When launching a business, there are a number of steps an entrepreneur must take. But what should they do first? What should take priority?
According to Dominik Loncar, Entrepreneur-in-Residence at Futurpreneur Canada, entrepreneurs may want to rush into some of the “legalities” associated with a business, whether it be incorporating or registering their business. But instead of trying to get investors or trying to get patents, Loncar says there are some other things that must be done first.
“There tends to be a bit of a rush to finish the superficial aspects of running a business,” Loncar said. “At some point this will be valid and useful but it’s all about the timing.”
We spoke with Loncar about his top tips on how to lay a solid foundation for a business.
Seven tips for laying the groundwork for a business
Explore your idea
What’s more important is understanding where you’re at in terms of your idea. If you’re in the early stages, still exploring and testing the concept, then your priorities should be towards getting feedback from paying customers or at least potential customers and understanding how they feel about it.
Understand the marketplace
It’s important to take the time to understand the marketplace and get a clear picture of what’s important to the customer. There’s a tendency to assume that because no one’s doing it, it’s a great idea. Well, maybe there’s a reason why no one’s doing it. If anything, I tell entrepreneurs that their biggest role is to find out what the challenges are. If there aren’t any challenges, you probably haven’t done enough homework. The most opportune ideas are going to have challenges.
Develop a niche
There must be a focus on what you’re selling and who you’re selling it to. The niche is always going to drive the focus and the more niche, the better. You can go the other way, where it is so focused that it doesn’t make sense but generally entrepreneurs are better to go more niche. Frankly, sometimes entrepreneurs will have to seek experience if they have no prior understanding of that field. For example, if you’re starting a restaurant, you need experience in the industry or strong connections for suppliers and contributors. Entrepreneurs need to take care of the foundation first.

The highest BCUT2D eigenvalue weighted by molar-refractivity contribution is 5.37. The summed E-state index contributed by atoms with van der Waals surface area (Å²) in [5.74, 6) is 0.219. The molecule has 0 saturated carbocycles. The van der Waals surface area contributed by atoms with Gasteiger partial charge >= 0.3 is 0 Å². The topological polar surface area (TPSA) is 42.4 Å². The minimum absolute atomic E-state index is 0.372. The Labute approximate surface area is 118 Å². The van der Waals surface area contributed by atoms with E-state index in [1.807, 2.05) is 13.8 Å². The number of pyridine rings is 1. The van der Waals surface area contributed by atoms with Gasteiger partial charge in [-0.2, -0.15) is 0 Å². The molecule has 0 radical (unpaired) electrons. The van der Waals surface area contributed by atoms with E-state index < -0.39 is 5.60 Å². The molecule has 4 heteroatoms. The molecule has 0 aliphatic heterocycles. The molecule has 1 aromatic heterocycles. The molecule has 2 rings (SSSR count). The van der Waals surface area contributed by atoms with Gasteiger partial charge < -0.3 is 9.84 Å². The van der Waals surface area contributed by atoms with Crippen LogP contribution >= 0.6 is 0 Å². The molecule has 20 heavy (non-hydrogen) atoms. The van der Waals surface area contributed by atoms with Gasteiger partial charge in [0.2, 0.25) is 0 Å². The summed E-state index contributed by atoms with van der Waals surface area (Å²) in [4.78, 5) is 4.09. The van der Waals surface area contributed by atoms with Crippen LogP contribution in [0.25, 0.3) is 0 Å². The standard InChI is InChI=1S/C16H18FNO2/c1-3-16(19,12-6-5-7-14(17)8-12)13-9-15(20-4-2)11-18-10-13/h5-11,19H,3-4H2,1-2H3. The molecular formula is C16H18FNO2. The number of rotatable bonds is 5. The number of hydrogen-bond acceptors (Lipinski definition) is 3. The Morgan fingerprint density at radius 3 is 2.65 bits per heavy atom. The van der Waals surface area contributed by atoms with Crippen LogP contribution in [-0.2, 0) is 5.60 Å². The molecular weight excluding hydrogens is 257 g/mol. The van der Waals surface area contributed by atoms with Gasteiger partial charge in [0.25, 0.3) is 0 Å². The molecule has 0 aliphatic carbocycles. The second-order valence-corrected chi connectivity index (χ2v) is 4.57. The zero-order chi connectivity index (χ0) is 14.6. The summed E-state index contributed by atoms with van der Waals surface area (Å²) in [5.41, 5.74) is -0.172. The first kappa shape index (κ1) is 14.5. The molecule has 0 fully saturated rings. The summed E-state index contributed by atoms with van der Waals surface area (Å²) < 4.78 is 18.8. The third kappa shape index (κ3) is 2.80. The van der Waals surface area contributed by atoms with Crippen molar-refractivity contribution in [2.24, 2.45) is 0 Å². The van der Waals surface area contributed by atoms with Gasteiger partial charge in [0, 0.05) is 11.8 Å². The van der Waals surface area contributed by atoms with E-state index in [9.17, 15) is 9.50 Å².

Figure out timing
The context of where your life is now is important. Sometimes the idea is right, but the timing is off. If it’s an overwhelming time and there’s too much going on, it’s probably not the best time to start a side hustle. In order to start a business, you have to minimize distractions and those can come in many forms, whether it be financial mortgages or emotional distractions or just not being in a good physical space with too much going on.
Learn about the regulations
You need to understand that each industry has its own stipulations and regulations. For example, if you’re going into childcare, that’s riddled with regulations and forms. Some industries are less regulated, but you still need to understand what those regulations are. For instance, if you were to open a retail store, consider what the zoning bylaws might be.
Be prepared to fine tune
Entrepreneurs need to understand that they have to keep fine-tuning their idea. They say the devil’s in the details. You have to keep testing and re-testing and know that what you start with is not what you’ll end up with.
Learn the basics
As an entrepreneur, you’re going to be wearing many hats. When you’re starting out, you have to understand that you can’t outsource. You have to have a solid understanding of all of the areas of a business, from sales to finance to the back-end operations. While you may not be good at finance, you can’t outsource at first. You may eventually hire someone, but there’s no one else in the beginning except you.
Entrepreneurs have to do all of this work in the beginning, so they feel they’re at a stage where they’re confident that their product is ready, and their foundation is ready. Then, they can begin the next steps of launching a business. To learn more about running a small business, visit our Resource Centre today!
Who’s Futurpreneur Canada?
Futurpreneur Canada is a national non-profit organization that has been helping young entrepreneurs across Canada for two decades. They provide financing, mentoring, and support tools to aspiring business owners aged 18-39. Futurpreneur Canada’s mentoring program works to match young entrepreneurs with a business expert from their network of more than 3,000 volunteer mentors.
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